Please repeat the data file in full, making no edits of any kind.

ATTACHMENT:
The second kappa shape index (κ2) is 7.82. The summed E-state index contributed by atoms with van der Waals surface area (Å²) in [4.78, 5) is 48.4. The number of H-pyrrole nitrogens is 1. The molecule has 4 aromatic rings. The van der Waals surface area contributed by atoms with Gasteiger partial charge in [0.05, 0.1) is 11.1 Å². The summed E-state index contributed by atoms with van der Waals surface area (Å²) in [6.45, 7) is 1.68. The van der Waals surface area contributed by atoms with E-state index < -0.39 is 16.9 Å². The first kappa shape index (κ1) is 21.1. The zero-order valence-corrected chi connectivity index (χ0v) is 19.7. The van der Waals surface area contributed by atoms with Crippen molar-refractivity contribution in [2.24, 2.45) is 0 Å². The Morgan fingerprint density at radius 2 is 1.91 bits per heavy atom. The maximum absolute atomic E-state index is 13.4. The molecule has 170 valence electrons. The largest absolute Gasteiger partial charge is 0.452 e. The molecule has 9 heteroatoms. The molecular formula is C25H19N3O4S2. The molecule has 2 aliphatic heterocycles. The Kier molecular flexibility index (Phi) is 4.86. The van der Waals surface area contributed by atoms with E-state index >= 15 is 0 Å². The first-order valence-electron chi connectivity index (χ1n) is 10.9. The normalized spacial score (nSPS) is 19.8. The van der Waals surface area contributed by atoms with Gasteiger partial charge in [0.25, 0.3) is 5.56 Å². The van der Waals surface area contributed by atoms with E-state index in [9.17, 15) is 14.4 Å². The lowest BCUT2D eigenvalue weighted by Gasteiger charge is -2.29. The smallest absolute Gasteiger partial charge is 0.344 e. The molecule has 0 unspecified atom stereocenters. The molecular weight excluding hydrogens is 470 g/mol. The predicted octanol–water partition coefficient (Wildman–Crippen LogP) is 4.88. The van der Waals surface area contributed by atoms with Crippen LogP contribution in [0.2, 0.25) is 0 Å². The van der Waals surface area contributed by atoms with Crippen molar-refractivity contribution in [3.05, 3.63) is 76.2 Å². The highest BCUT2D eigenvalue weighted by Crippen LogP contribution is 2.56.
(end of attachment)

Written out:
The second kappa shape index (κ2) is 7.82. The summed E-state index contributed by atoms with van der Waals surface area (Å²) in [4.78, 5) is 48.4. The number of H-pyrrole nitrogens is 1. The molecule has 4 aromatic rings. The van der Waals surface area contributed by atoms with Gasteiger partial charge in [0.05, 0.1) is 11.1 Å². The summed E-state index contributed by atoms with van der Waals surface area (Å²) in [6.45, 7) is 1.68. The van der Waals surface area contributed by atoms with E-state index < -0.39 is 16.9 Å². The first kappa shape index (κ1) is 21.1. The zero-order valence-corrected chi connectivity index (χ0v) is 19.7. The van der Waals surface area contributed by atoms with Crippen molar-refractivity contribution in [2.24, 2.45) is 0 Å². The Morgan fingerprint density at radius 2 is 1.91 bits per heavy atom. The maximum absolute atomic E-state index is 13.4. The molecule has 170 valence electrons. The largest absolute Gasteiger partial charge is 0.452 e. The molecule has 9 heteroatoms. The molecular formula is C25H19N3O4S2. The molecule has 2 aliphatic heterocycles. The Kier molecular flexibility index (Phi) is 4.86. The van der Waals surface area contributed by atoms with E-state index >= 15 is 0 Å². The first-order valence-electron chi connectivity index (χ1n) is 10.9. The normalized spacial score (nSPS) is 19.8. The van der Waals surface area contributed by atoms with Gasteiger partial charge in [0.25, 0.3) is 5.56 Å². The van der Waals surface area contributed by atoms with E-state index in [9.17, 15) is 14.4 Å². The lowest BCUT2D eigenvalue weighted by Gasteiger charge is -2.29. The smallest absolute Gasteiger partial charge is 0.344 e. The molecule has 0 unspecified atom stereocenters. The molecular weight excluding hydrogens is 470 g/mol. The predicted octanol–water partition coefficient (Wildman–Crippen LogP) is 4.88. The van der Waals surface area contributed by atoms with Crippen LogP contribution in [0.2, 0.25) is 0 Å². The van der Waals surface area contributed by atoms with Crippen molar-refractivity contribution in [3.05, 3.63) is 76.2 Å². The highest BCUT2D eigenvalue weighted by Crippen LogP contribution is 2.56.